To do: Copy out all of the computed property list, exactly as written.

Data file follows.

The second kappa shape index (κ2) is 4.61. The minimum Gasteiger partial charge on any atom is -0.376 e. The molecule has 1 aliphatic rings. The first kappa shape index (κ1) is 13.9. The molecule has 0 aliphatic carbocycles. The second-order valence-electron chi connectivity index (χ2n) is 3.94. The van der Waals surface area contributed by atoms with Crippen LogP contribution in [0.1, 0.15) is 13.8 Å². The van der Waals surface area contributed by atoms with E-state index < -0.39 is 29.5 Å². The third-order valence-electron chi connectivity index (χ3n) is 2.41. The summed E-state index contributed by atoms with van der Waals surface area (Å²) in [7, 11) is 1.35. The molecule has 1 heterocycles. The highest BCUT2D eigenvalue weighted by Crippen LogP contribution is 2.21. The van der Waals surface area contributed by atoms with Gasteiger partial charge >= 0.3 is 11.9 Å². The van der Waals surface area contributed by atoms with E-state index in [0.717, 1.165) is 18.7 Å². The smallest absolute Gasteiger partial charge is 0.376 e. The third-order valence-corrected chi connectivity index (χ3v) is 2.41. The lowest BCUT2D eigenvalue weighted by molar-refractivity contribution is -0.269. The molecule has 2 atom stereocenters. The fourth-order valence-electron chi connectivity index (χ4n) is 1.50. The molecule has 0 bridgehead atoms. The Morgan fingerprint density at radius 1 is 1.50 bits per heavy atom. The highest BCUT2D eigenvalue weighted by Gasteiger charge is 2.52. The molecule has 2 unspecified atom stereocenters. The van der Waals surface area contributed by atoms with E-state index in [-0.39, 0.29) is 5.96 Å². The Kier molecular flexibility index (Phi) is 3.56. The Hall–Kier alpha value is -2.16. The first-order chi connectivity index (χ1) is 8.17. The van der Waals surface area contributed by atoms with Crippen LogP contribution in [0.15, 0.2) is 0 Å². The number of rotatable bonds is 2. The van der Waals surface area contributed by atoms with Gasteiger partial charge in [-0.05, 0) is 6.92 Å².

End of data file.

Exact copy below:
The second kappa shape index (κ2) is 4.61. The minimum Gasteiger partial charge on any atom is -0.376 e. The molecule has 1 aliphatic rings. The first kappa shape index (κ1) is 13.9. The molecule has 0 aliphatic carbocycles. The second-order valence-electron chi connectivity index (χ2n) is 3.94. The van der Waals surface area contributed by atoms with Crippen LogP contribution in [0.1, 0.15) is 13.8 Å². The van der Waals surface area contributed by atoms with E-state index < -0.39 is 29.5 Å². The third-order valence-electron chi connectivity index (χ3n) is 2.41. The summed E-state index contributed by atoms with van der Waals surface area (Å²) in [7, 11) is 1.35. The molecule has 1 heterocycles. The highest BCUT2D eigenvalue weighted by Crippen LogP contribution is 2.21. The van der Waals surface area contributed by atoms with Gasteiger partial charge >= 0.3 is 11.9 Å². The van der Waals surface area contributed by atoms with E-state index in [0.717, 1.165) is 18.7 Å². The smallest absolute Gasteiger partial charge is 0.376 e. The third-order valence-corrected chi connectivity index (χ3v) is 2.41. The lowest BCUT2D eigenvalue weighted by molar-refractivity contribution is -0.269. The molecule has 2 atom stereocenters. The fourth-order valence-electron chi connectivity index (χ4n) is 1.50. The molecule has 0 bridgehead atoms. The Morgan fingerprint density at radius 1 is 1.50 bits per heavy atom. The highest BCUT2D eigenvalue weighted by Gasteiger charge is 2.52. The molecule has 2 unspecified atom stereocenters. The van der Waals surface area contributed by atoms with E-state index in [-0.39, 0.29) is 5.96 Å². The Kier molecular flexibility index (Phi) is 3.56. The Hall–Kier alpha value is -2.16. The first-order chi connectivity index (χ1) is 8.17. The van der Waals surface area contributed by atoms with Crippen LogP contribution in [0.15, 0.2) is 0 Å². The number of rotatable bonds is 2. The van der Waals surface area contributed by atoms with Gasteiger partial charge in [-0.05, 0) is 6.92 Å².